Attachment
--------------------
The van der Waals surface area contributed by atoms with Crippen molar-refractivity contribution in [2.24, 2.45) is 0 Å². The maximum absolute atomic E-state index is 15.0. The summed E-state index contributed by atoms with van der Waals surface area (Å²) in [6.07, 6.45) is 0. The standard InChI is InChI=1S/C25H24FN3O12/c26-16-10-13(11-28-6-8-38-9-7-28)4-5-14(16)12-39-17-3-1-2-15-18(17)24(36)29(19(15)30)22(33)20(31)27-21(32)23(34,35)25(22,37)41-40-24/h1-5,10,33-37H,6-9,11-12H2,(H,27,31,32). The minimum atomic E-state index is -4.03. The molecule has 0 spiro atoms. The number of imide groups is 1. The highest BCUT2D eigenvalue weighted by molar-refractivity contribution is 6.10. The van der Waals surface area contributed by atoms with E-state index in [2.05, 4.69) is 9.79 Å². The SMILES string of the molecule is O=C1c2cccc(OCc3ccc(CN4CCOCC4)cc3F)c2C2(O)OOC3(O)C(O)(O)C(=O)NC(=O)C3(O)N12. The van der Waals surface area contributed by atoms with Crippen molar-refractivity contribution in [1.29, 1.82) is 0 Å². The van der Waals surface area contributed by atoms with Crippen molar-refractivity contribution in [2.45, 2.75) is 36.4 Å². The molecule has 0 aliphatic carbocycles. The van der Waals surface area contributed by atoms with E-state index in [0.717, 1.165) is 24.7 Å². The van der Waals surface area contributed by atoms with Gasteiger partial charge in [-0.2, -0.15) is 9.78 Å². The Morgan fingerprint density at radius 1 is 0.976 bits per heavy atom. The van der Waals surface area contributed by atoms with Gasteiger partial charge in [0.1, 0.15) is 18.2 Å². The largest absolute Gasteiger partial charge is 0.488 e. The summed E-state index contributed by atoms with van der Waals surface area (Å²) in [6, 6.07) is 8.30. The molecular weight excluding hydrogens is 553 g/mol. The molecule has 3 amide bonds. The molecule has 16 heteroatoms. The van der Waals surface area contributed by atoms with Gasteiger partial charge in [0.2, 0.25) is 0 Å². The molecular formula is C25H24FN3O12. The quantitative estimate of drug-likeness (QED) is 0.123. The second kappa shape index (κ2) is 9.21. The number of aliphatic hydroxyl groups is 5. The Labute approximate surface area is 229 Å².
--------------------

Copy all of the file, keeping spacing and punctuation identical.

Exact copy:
The van der Waals surface area contributed by atoms with Crippen molar-refractivity contribution in [2.24, 2.45) is 0 Å². The maximum absolute atomic E-state index is 15.0. The summed E-state index contributed by atoms with van der Waals surface area (Å²) in [6.07, 6.45) is 0. The standard InChI is InChI=1S/C25H24FN3O12/c26-16-10-13(11-28-6-8-38-9-7-28)4-5-14(16)12-39-17-3-1-2-15-18(17)24(36)29(19(15)30)22(33)20(31)27-21(32)23(34,35)25(22,37)41-40-24/h1-5,10,33-37H,6-9,11-12H2,(H,27,31,32). The minimum atomic E-state index is -4.03. The molecule has 0 spiro atoms. The number of imide groups is 1. The highest BCUT2D eigenvalue weighted by molar-refractivity contribution is 6.10. The van der Waals surface area contributed by atoms with E-state index in [2.05, 4.69) is 9.79 Å². The SMILES string of the molecule is O=C1c2cccc(OCc3ccc(CN4CCOCC4)cc3F)c2C2(O)OOC3(O)C(O)(O)C(=O)NC(=O)C3(O)N12. The van der Waals surface area contributed by atoms with Crippen molar-refractivity contribution in [1.29, 1.82) is 0 Å². The van der Waals surface area contributed by atoms with Crippen molar-refractivity contribution in [2.45, 2.75) is 36.4 Å². The molecule has 0 aliphatic carbocycles. The van der Waals surface area contributed by atoms with E-state index in [0.717, 1.165) is 24.7 Å². The van der Waals surface area contributed by atoms with Gasteiger partial charge in [-0.2, -0.15) is 9.78 Å². The Morgan fingerprint density at radius 1 is 0.976 bits per heavy atom. The van der Waals surface area contributed by atoms with Gasteiger partial charge in [0.1, 0.15) is 18.2 Å². The largest absolute Gasteiger partial charge is 0.488 e. The summed E-state index contributed by atoms with van der Waals surface area (Å²) in [6, 6.07) is 8.30. The molecular weight excluding hydrogens is 553 g/mol. The molecule has 3 amide bonds. The molecule has 16 heteroatoms. The van der Waals surface area contributed by atoms with Gasteiger partial charge in [0.2, 0.25) is 0 Å². The molecular formula is C25H24FN3O12. The quantitative estimate of drug-likeness (QED) is 0.123. The second kappa shape index (κ2) is 9.21. The number of aliphatic hydroxyl groups is 5. The Labute approximate surface area is 229 Å².